Celebrate the Eclipse With a Color-Shifting Stamp

Your next letter just got more celestial

Now you see it... 2017 USPS
...now you don't. 2017 USPS

When the sky goes dark on August 21, much of the continental United States will pause to celebrate. And with good reason: The total solar eclipse that will cross from coast to coast will be the first of its kind to touch U.S. soil in nearly a century. And what better way to celebrate than by bringing the eclipse into your own home?

The United States Postal Service just issued a new Forever stamp that lets you look at the eclipse without worrying about your eyesight. The stamp features an eclipse, but by placing a finger on top of the image, the heat of your body reveals a picture of our glorious moon taken by NASA astrophysicist Fred Espenak. This stamp incorporates technology that’s never been used before with these tiny works of art: thermochromic ink that responds to the body's heat.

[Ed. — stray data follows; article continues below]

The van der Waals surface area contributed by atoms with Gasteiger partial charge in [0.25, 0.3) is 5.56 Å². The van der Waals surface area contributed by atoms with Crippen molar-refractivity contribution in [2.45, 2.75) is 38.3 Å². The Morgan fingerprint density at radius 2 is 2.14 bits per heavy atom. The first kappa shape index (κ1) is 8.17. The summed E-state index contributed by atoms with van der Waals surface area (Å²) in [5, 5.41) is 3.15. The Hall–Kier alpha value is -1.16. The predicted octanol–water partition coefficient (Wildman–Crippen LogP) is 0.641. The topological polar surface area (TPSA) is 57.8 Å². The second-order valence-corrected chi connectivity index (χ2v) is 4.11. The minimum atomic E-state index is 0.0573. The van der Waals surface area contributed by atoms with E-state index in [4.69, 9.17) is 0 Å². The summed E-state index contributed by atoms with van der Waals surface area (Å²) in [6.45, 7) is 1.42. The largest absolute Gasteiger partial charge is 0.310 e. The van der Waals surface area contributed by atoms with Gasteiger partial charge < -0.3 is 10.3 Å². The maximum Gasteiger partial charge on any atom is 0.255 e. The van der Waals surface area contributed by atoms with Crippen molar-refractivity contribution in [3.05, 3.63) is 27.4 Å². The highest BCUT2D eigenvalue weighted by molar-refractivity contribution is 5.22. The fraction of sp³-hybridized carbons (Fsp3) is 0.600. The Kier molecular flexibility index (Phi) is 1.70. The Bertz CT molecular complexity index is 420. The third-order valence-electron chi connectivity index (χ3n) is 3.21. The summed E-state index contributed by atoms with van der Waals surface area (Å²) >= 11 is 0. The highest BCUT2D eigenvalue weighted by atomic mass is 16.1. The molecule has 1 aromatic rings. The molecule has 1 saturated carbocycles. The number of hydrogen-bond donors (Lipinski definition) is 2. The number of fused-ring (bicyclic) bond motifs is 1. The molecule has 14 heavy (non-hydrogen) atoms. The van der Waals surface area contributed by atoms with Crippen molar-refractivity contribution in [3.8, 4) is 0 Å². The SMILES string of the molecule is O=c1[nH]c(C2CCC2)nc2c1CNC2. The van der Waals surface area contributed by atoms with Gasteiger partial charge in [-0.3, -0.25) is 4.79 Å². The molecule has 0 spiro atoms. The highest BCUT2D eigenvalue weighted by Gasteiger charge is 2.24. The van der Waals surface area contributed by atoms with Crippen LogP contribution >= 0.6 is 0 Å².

You might recognize thermochromic ink from other everyday objects. One early application was mood rings. First introduced in the 1970s, they used liquid crystals that responded to body heat to reveal supposed truths about your inner state—with a side effect of looking pretty groovy. As Nathan Chandler notes for How Stuff Works, thermochromic dye inks also give cans of beer their catchy color shifts. However, the ink is so sensitive to UV light that the USPS will sell special envelopes for those who want to protect the stamp. 

Though the stamp is the first to duplicate an eclipse effect, it’s certainly not the first stamp to show one. Espenak would know: He collects solar eclipse stamps from all over the world. In a press release, he says that he’s excited about spreading the news about the United States’ great eclipse far and wide. 

With only two months to go until the eclipse, anticipation is rising. As CBS News reports, places like Makanda, Illinois, which is directly in the eclipse’s path, are preparing for an onslaught of eclipse-seeking tourists eager to spend the moments of transit in the event’s most complete shadow. And as Samantha Mathewson writes for Space.com, national parks like Grand Teton National Park and Fort Laramie National Historic Site are not just prepping for more visitors, but planning special events to help them make the most of their trip.

The eclipse won’t look the same all over the United States, but the color-shifting stamp will—and it will look even better next to a postmark from the site of your own eclipse-chasing adventure.

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